COVID-19 is once again spreading through the White House, which means either the original outbreak wasn’t stopped, or a new one has begun.
At least five members of Vice-President Mike Pence’s inner circle have tested positive for COVID-19 in recent days. One of Pence’s closest political advisers, Marty Obst, tested positive on Wednesday. The vice-president’s chief of staff, Marc Short, and his personal aide “body man” have since tested positive, as well. It’s not yet clear who the two other COVID-19-positive staffers are.
The vice-president and his wife reportedly tested negative on Sunday morning, but Pence, who chairs the sidelined White House Coronavirus Task Force, will not self-isolate, despite the certainty that he was in close contact with people who had the virus. That is a violation of CDC guidelines.
“While Vice-President Pence is considered a close contact with Mr. Short, in consultation with the White House Medical Unit, the vice-president will maintain his schedule in accordance with the CDC guidelines for essential personnel,” a White House press aide claimed in a statement on Saturday. Pence is still planning to go to a Trump campaign event in North Carolina on Sunday, then a Minnesota event on Monday, and events in North and South Carolina on Tuesday. The White House says he will wear a mask and practice social distancing on the trips. Pence also maintained his schedule prior to Sunday despite having recently traveled with Obst, who tested positive earlier in the week. Neither Pence nor Short wore masks while traveling on Air Force Two on Thursday and Friday, according to CNN.
In addition, the New York Times reported Saturday night that White House chief of staff Mark Meadows tried to keep news of the outbreak from coming out.
It’s not clear if the outbreak is linked to the one that infected President Trump, multiple members of his inner circle, and at least dozens of others three weeks ago. Nor is it clear exactly how many people may have tested positive, or were exposed and soon might be at the White House, where many staff members have reportedly continued to work without face masks despite getting a firsthand look at how easily the coronavirus can spread. But whether it’s a new outbreak from a new source or a flare-up of the earlier one, it’s easy to understand why Meadows may have wanted to keep it a secret. The news is yet another pandemic-related political disaster for the embattled Trump administration, less than a week and a half from Election Day, and at a time when the president is ever-aggressively trying to downplay the pandemic.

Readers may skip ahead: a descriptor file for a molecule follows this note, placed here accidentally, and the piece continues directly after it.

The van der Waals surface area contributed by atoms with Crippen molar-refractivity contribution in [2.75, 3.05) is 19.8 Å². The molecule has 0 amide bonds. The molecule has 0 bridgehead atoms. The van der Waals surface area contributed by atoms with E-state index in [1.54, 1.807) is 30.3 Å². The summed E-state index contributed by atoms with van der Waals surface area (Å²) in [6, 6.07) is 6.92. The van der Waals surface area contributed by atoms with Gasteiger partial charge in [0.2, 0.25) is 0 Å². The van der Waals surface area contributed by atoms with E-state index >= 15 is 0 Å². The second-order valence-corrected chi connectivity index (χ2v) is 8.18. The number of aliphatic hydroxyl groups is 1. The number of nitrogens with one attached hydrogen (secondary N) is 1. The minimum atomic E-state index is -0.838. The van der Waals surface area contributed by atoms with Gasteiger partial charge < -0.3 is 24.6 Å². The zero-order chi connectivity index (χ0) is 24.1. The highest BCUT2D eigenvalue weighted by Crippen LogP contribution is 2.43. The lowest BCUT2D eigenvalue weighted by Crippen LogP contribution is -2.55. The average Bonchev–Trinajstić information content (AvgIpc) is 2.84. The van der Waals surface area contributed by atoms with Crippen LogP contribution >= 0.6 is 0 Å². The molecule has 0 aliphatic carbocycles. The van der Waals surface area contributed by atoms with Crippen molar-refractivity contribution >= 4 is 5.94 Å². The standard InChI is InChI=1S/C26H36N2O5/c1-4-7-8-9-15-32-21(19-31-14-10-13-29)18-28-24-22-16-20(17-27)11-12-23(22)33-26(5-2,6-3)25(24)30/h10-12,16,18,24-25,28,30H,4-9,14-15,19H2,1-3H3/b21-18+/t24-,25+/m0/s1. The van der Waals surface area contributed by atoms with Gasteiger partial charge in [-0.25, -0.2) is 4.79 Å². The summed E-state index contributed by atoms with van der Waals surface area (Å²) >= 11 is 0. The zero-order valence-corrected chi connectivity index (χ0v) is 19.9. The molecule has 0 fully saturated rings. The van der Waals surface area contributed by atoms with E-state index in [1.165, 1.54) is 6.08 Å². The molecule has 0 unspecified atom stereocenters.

Trump hasn’t just been eager to move on from his own serious case of COVID-19 and the White House outbreak, but has been more and more eager to downplay the pandemic since returning to the campaign trail following his recovery. And in recent days, he’s been escalating his efforts to discredit the big third wave of cases being confirmed across the country.
The 83,000 new cases reported on Friday set a new daily record for the U.S. pandemic. Nearly 83,000 more were then reported on Saturday, according to the COVID Tracking Project, and experts predict the country will soon undoubtedly reach 100,000 new cases per day. In the past week, the number of new cases nationwide has increased more than 20 percent, while the number of deaths from COVID-19 has increased by more than 15 percent. In the Midwest, the number of cases per million people has now surpassed both the spring peak in the Northeast during the first wave and the summer peak in the South during the second wave.
Now a third wave is well underway and expected to get worse with the arrival of colder weather and likelihood of more indoor activity throughout much of the country. Yet on Saturday, President Trump continued to claim that the U.S. was “rounding the turn” to the end of the pandemic, as he now says every day. He continued to claim that the virus was “going away,” as he has countless times since the first few U.S. cases were detected more than eight months ago. He continued to falsely claim that the only reason case numbers were up was because there was more testing being done, just as he has been saying for most of the pandemic. He also baselessly alleged that deaths from the virus “were being over-counted because doctors get more money and hospitals get more money.” And he continued to attack lockdown measures and continued to complain that there was too much news coverage of the pandemic — again suggesting it was all part of a plot to damage him politically and discourage his supporters from voting.
“That’s all I hear about now,” Trump said at a Saturday rally in North Carolina. “Turn on television: ‘COVID, COVID, COVID, COVID COVID, COVID.’ A plane goes down, 500 people dead, they don’t talk about it. ‘COVID, COVID, COVID, COVID.’ By the way, on November 4, you won’t hear about it anymore. ‘COVID!’ ‘COVID!’ ‘Please don’t go and vote.’ ‘COVID.’”
This rhetoric is now a big, supposedly entertaining part of Trump’s stump speech amid the final stretch of his campaign. And now more people in the White House have caught COVID-19, just like in communities all over the country, while the president continues to hold large rallies in multiple states experiencing big surges and uncontrolled spread — and where, as seen above, he publicly reduces the pandemic to a punchline.
This post has been updated.